Fortification of ice cream is one way to maintain a healthy living without compromising the pleasure of indulgency eating. Ice cream offers unique fortification opportunities; special considerations must be taken for each individual application to ensure appropriate usage levels, as well as product nomenclature. Premixes offer numerous benefits including streamlined production; savings on labor, inventory and testing result; plus premixes offer greater consistency and address issues of product taste and texture early in the development stage.

Mark Fanion is corporate communications manager for Fortitech Inc., www.fortitech.com.

Live and Active

The twist of soft-serve frozen yogurt that many of us remember from our young adult days is back and with a vengeance. Marketers plan to earn the trust of a new generation of consumers seeking out better-for-you, on-the-go, convenience foods. It goes beyond the lower-fat formulations containing live and active cultures, and includes premium toppings such as fresh fruit and shaved chocolate instead of sprinkles or crushed cookies.

TCBY and Yogen Früz are still around, but it is shops like Pinkberry, Red Mango and Starfruit that are making the difference. The latter comes to you direct from the dairy industry, as it’s the newborn of Lifeway Foods Inc., Morton Grove, Ill.

What all of these new shops provide is something lacking from the days of leg warmers and walkmans. That something is ambiance. They offer Wi-Fi for surfing and sofas for lounging. It’s an atmosphere that invites consumers to linger a while, and make a friend or two.

Red Mango Inc., a South Korean firm that opened its first U.S. store in Los Angeles in July, plans to expand into Chicago, Las Vegas, Seattle, Miami and New York soon. Pinkberry, which debuted in Los Angeles two years ago, has two dozen stores in California, four in New York and is setting up shop in Arizona, Illinois, Nevada and Texas, bringing the total to as many as 50 by the end of 2007.

Pinkberry has been criticized for keeping its recipe a secret, yet touting the health benefits of yogurt cultures. Recently the company began describing its product as a “dessert reinvented,” avoiding the direct description of frozen yogurt. However, as most dairy industry folks know, there is no national standard for frozen yogurt. So unless you are selling it in a state with its own laws governing what can be called frozen yogurt, just about anything goes.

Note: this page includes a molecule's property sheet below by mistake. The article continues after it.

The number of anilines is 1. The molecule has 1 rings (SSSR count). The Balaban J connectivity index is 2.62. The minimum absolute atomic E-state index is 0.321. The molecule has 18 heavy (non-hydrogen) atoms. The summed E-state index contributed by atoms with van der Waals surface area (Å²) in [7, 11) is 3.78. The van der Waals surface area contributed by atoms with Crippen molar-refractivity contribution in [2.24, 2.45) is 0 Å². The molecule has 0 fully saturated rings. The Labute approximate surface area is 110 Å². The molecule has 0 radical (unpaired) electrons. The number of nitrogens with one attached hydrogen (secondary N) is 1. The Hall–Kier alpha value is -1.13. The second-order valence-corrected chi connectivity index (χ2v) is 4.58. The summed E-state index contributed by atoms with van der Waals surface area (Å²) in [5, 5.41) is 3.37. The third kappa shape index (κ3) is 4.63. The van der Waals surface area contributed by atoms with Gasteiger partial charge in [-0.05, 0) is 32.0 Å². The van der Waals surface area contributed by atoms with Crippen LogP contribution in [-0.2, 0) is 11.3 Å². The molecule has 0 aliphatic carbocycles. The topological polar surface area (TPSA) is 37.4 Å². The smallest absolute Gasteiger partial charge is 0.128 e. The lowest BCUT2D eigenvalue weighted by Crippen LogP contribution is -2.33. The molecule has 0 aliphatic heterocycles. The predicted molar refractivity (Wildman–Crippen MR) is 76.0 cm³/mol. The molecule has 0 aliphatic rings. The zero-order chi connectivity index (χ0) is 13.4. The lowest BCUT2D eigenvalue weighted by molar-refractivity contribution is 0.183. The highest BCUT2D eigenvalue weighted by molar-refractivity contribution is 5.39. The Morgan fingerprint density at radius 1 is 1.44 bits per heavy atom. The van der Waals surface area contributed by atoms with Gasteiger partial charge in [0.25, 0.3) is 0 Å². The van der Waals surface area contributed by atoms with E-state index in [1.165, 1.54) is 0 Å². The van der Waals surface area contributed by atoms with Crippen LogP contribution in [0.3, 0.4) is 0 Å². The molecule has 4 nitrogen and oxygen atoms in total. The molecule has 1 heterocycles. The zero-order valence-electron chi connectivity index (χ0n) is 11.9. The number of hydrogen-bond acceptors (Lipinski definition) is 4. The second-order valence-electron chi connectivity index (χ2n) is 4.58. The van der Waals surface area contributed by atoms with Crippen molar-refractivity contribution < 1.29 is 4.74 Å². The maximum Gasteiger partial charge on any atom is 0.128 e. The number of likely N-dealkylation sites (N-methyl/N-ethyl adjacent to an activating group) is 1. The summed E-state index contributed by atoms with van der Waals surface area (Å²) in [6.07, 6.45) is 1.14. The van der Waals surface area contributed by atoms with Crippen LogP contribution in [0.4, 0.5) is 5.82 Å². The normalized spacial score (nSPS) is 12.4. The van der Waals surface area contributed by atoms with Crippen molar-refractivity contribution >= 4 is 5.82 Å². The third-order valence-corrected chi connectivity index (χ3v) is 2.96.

Lifeway Foods, the largest kefir manufacturer in the States, plans to educate consumers about kefir and the benefits of live and active kefir cultures, including probiotics. Its first Starfruit store slated to open in Chicago’s Wicker Park neighborhood, is described as a kefir boutique. “We will offer customized kefir drinks-pick your kefir flavor, pick your fruit and cereal/granola toppings-take it to go on your way to work or enjoy in the lounge,” says Lifeway’s CEO Julie Smolyansky. “We will also debut frozen kefir in the boutique. There will always be two flavors to choose from, and of course, customers can top it with any of our premium toppings.

“All of our products are loaded with probiotics and everything that goes into are mainstay refrigerated Lifeway Kefir,” adds Smolyansky.

Today’s frozen yogurt shops are undoubtedly benefiting from the willingness of the Starbucks consumer who pays for quality, service and atmosphere. The question is if this trend can carry over into retail. It’s been a tough ride for retail coffee. It’s up to dairy marketers to make the story more successful in the freezer.  

Clearly Innovative

Packaging innovations are alive and thriving in the frozen dessert segment, with clear plastic packages that let consumers view the indulgence inside being the current trend.

Wells’ Dairy Inc., Le Mars, Iowa, rolls out Blue Bunny Gelato, which comes packaged in clear, 8-oz containers. The transparent packaging allows consumers to see the indulgent toppings and dressings, which are a key part of the gelato experience, according to the company. 

“Gelato is a different experience than ice cream,” says Adam Baumgartner, senior marketing manager-retail brand development. “It is denser and has a more intense flavor than traditional ice cream and has a fantastic visual appeal. Consumers have told us they want to have gelato in addition to ice cream in their freezers because they satisfy different cravings and needs.”

Blue Bunny Gelato comes in five flavors: chocolate, espresso, hazelnut, Italian chocolate chip and pistachio.

Unilever Ice Cream Co., Green Bay, Wis., uses clear, quart-size containers for its new Breyers Swirls ice creams. This innovative product is based on new processing technology that swirls extra silky, smooth ice cream together with a range of indulgent toppings. The ice cream is described as uniquely soft and spoonable straight from the freezer.

Smith Design, Glen Ridge, N.J., created the identity and label design for the six-flavor line, which includes Caramel ‘n Cream, Fudge ‘n Cream, Mixed Berries ‘n Cream, Peaches ‘n Cream, Peanut Butter ‘n Cream and Strawberries ‘n Cream.

“Unique to the brand and the ice cream category overall is its clear package structure, which really highlights the product’s swirl effect. It’s a great backdrop to our contrasting label design,” says Jenna Smith, account director for Breyers at Smith Design. “Mouth-watering illustrations of fruits and toppings coupled with a bold yet whimsical logo give Swirls very strong eye-appeal at the point-of-sale.”